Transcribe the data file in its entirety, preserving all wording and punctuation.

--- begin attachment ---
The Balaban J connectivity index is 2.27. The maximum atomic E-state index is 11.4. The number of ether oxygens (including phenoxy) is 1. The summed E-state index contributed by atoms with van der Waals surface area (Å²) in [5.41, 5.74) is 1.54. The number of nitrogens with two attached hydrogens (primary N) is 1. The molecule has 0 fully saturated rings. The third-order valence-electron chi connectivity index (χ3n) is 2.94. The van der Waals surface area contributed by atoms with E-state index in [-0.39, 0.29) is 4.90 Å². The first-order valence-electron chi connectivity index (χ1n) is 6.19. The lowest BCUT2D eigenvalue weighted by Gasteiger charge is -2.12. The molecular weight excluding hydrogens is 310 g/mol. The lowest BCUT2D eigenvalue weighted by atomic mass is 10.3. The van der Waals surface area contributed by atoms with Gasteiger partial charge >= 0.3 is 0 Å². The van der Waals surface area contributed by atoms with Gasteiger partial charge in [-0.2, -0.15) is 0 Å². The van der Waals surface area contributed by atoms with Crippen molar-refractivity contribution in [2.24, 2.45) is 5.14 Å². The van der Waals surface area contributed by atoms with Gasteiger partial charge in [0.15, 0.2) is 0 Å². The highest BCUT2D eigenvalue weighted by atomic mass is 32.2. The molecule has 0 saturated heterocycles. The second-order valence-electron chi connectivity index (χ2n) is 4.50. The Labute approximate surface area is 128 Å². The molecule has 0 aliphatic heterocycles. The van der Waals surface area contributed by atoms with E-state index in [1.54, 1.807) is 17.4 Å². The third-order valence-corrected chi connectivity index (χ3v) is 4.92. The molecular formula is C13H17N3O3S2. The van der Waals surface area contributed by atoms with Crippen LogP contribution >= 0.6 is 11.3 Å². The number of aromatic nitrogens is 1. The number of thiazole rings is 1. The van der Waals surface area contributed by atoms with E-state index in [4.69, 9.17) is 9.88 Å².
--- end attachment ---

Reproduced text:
The Balaban J connectivity index is 2.27. The maximum atomic E-state index is 11.4. The number of ether oxygens (including phenoxy) is 1. The summed E-state index contributed by atoms with van der Waals surface area (Å²) in [5.41, 5.74) is 1.54. The number of nitrogens with two attached hydrogens (primary N) is 1. The molecule has 0 fully saturated rings. The third-order valence-electron chi connectivity index (χ3n) is 2.94. The van der Waals surface area contributed by atoms with E-state index in [-0.39, 0.29) is 4.90 Å². The first-order valence-electron chi connectivity index (χ1n) is 6.19. The lowest BCUT2D eigenvalue weighted by Gasteiger charge is -2.12. The molecular weight excluding hydrogens is 310 g/mol. The lowest BCUT2D eigenvalue weighted by atomic mass is 10.3. The van der Waals surface area contributed by atoms with Gasteiger partial charge >= 0.3 is 0 Å². The van der Waals surface area contributed by atoms with Gasteiger partial charge in [-0.2, -0.15) is 0 Å². The van der Waals surface area contributed by atoms with Crippen molar-refractivity contribution in [2.24, 2.45) is 5.14 Å². The van der Waals surface area contributed by atoms with Gasteiger partial charge in [0.15, 0.2) is 0 Å². The highest BCUT2D eigenvalue weighted by atomic mass is 32.2. The molecule has 0 saturated heterocycles. The second-order valence-electron chi connectivity index (χ2n) is 4.50. The Labute approximate surface area is 128 Å². The molecule has 0 aliphatic heterocycles. The van der Waals surface area contributed by atoms with E-state index in [1.54, 1.807) is 17.4 Å². The third-order valence-corrected chi connectivity index (χ3v) is 4.92. The molecular formula is C13H17N3O3S2. The van der Waals surface area contributed by atoms with Crippen LogP contribution >= 0.6 is 11.3 Å². The number of aromatic nitrogens is 1. The number of thiazole rings is 1. The van der Waals surface area contributed by atoms with E-state index in [4.69, 9.17) is 9.88 Å².